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The key here is graycode. I think the easiest way to see why Karnnaugh maps work is to go through an example: Consider the following truth table $\hskip2in$ We can easily find the logical formula describing this table in terms of the sums of products formula (I will the boolean algebraic notation): \begin{align*} E(A, B, C) &= \overline{A} \cdot ... 2 Here is one possible formula: \texttt{true}. Indeed, every graph admits a coloring that satisfies your requirements: simply color all vertices with the same color. 1 The relationship is that a short SOP expression implies a low Kolmogorov complexity, but not vice versa. If you have a short SOP expression, then that is a concise way to compress the string, hence Kolmogorov complexity is low. However, there might be strings that can be compressed in another way even though the SOP expression is long, and those strings ... 1 It's 4 because you're allowed to "wrap around" from the top edge to the bottom edge or from the right edge to the left edge (those moves still represent 1-bit changes because the Gray code is cyclic). So there is one PI of 3 minterms in the first column, one in the fourth column, one in the third row, and one of 2 minterms in the second row. 1 We like conjunctive normal form because all circuits can be transformed into conjunctive normal from in linear time via the Tseitin Transformation. It's a clean, normalized data structure for solver implementation. CNF conversion without Tseitin variables may lead to exponential expansion. That's the standard answer, but, as you see, there are nuances. ... 1 Its assumed you implemented a generalized Sudoku solver and not a 9x9 one. First you will need a parsimonious 1-to-1 reduction from 3SAT (SAT to 3SAT is easy) to Sudoku. This is because your sudoku solver may use assumptions of a unique solution. This leads into the another solution problem (ASP) but parsimoniety covers this. There are known reductions ... 1 Yes, absolutely. Every boolean function can be implemented by a circuit. In this case, it suffices to XOR bits 1 and n; bits 2 and n-1; and so on; and then take the NOR of all of the outputs of these XOR gates. 1 If f,g are two \pm1-valued functions and f \lor g is their maximum (this is the standard notation for maximum; \land stands for minimum), then f \lor g = \frac{1 + f + g - fg}{2}. $$Since \chi_S \chi_T = \chi_{S \Delta T}, this shows that$$ \chi_S \lor \chi_T = \frac{1}{2} + \frac{\chi_S}{2} + \frac{\chi_T}{2} - \frac{\chi_{S\Delta T}}{2}. $$... 1 I haven't edited my question, but in case others are here: this thesis addresses the question I was intending (https://core.ac.uk/download/pdf/52104064.pdf), finding e.g. 1189 average transitions required for a certain architecture for a 16-bit by 16-bit multiply that's completely random bits. \ 1 No, your answer is not correct, and for some reason you have four CNFs (I didn't understand why). I'll give you some hints, how to reduce the Four Queens Problem to a CNF. I'll use notation, which is common for boolean variables and expressions. A boolean variable x_{i,j}, where i,j \in [1,4], will be used to represent a queen in the cell (i,j). You ... 1 You can't. You have a QBF-SAT instance. That can't be efficiently resolved/reduced to SAT (given current conjectures in complexity theory). Instead, use a QBF-SAT solver on your formula. 1 When substituted for (x_1, ..., x_i) you have a formula in monadic predicate logic. The monadic class is the class of first-order formulas without function symbols, with unary (monadic) predicates only, but with arbitrary quantification. SAT for monadic predicate logic is NEXPTIME-complete in general Altogether this means in particular that Monadic-Sat ... 1 According to Wikipedia, A powerful and nontrivial metatheorem states that any theorem of 𝟐 holds for all Boolean algebras. Conversely, an identity that holds for an arbitrary nontrivial Boolean algebra also holds in 𝟐. Hence all the mathematical content of Boolean algebra is captured by 𝟐. What this means is that if \phi = \psi is an equation in ... 1 I am not used to this definition. Instead, the definition I am used to states that a system of boolean equations has the form$$\begin{align*} f_1(x_1,\dots,x_n)&=0\\ \vdots\\ f_m(x_1,\dots,x_n)&=0. \end{align*}$$where x_1,\dots,x_n are boolean variables and f_1,\dots,f_m are boolean functions. The values v_1,\dots,v_n are a solution to the ... 1$$ xy + \bar{x} z + yz = xy + \bar{x} z + (x+\bar{x})yz = xy + \bar{x} z + xyz + \bar{x}yz = xy(1 + z) + \bar{x} z(1 + y) = xy + \bar{x}z.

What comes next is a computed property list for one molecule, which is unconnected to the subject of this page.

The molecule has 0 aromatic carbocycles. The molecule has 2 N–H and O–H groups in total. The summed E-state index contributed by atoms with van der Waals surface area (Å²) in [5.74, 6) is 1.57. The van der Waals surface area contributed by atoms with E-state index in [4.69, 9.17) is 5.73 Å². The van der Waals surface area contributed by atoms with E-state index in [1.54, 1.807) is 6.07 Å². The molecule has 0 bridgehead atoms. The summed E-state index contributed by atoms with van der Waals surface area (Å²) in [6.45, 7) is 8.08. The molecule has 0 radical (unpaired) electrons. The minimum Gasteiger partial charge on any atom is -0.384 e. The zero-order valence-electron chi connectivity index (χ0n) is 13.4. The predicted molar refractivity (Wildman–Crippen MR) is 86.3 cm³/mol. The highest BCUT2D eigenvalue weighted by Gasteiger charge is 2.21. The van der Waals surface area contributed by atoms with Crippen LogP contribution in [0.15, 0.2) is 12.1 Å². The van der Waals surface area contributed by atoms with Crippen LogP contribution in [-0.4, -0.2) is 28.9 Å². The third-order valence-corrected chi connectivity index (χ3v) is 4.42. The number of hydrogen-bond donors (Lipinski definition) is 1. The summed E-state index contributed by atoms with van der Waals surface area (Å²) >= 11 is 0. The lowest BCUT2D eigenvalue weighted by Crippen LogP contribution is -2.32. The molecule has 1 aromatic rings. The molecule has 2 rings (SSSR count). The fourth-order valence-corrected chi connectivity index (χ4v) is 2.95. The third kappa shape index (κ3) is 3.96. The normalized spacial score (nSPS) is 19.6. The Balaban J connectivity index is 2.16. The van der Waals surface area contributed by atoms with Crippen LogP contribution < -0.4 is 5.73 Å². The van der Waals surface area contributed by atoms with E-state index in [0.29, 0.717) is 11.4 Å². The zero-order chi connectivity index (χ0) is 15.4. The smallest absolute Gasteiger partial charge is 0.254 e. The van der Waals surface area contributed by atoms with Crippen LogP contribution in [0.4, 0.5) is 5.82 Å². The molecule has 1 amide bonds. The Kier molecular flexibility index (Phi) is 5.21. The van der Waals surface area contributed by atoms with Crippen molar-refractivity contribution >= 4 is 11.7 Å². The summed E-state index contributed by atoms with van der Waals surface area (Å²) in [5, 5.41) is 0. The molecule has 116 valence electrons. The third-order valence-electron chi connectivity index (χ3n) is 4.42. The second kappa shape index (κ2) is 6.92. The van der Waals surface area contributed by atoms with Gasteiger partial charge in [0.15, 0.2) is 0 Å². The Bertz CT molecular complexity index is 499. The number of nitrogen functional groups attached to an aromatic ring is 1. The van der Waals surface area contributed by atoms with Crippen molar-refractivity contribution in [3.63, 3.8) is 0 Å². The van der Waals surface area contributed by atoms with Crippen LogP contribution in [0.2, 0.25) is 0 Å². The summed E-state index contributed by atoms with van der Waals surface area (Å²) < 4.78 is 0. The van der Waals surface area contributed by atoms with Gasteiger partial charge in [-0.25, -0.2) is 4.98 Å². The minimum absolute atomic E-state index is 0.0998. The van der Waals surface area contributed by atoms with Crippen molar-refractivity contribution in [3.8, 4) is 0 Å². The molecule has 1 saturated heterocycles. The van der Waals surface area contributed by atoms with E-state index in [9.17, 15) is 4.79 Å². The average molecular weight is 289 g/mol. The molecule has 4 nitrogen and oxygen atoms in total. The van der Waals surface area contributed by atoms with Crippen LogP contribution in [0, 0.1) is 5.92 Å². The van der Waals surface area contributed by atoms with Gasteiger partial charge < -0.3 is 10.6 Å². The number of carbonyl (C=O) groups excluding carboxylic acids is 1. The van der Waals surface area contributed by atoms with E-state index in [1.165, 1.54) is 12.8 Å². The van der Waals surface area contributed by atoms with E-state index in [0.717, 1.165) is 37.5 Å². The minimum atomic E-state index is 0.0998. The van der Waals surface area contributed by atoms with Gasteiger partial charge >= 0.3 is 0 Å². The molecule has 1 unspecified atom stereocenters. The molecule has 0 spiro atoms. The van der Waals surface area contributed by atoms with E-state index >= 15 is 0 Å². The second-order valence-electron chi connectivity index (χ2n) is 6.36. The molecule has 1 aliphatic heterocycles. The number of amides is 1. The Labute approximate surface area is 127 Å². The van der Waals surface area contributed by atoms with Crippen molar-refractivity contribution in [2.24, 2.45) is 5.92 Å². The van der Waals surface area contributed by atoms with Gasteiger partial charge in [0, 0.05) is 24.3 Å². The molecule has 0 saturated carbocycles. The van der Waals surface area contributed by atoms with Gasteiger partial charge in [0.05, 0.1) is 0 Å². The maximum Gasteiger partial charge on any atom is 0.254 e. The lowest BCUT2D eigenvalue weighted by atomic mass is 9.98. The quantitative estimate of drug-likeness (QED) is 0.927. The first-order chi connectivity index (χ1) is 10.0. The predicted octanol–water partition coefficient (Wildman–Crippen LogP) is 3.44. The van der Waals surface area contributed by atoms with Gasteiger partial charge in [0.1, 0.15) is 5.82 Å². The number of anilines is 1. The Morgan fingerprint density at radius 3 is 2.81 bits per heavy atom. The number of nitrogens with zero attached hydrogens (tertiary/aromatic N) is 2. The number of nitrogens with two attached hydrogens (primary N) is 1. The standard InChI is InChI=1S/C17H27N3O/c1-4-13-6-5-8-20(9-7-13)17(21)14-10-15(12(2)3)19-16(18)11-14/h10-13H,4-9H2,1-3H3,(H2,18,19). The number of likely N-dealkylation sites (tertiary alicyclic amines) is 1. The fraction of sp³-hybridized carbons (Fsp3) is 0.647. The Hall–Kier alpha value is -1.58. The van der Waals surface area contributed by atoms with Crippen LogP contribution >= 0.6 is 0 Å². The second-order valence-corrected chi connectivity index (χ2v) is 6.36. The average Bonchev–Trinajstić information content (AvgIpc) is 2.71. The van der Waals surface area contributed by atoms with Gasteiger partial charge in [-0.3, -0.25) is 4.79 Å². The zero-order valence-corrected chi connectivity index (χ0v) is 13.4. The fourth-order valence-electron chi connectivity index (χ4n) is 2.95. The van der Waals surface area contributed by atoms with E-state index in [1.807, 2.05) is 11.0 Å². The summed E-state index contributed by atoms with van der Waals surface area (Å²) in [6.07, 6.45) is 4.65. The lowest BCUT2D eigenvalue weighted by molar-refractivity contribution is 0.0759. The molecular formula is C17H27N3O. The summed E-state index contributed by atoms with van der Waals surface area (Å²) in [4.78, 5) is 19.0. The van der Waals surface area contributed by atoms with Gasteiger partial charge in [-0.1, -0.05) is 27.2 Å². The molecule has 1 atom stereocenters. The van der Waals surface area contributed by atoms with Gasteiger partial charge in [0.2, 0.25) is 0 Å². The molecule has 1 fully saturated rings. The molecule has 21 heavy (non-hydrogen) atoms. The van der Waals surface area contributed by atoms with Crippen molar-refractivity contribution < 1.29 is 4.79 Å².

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Let $A,B$ be the two recursive repeating sequences, where $|A| = |B|$. If $|A| = |B| = 1$ then there is nothing to do. Otherwise, either $A$ is of the form $A_1A_2$ or of the form $(A')_k$, where $k > 1$. In the second case, we can write $A = A' (A')_{k-1}$, which is also of the form $A_1A_2$. Thus it suffices to explain how to compute $A_1 A_2 \land B$ (...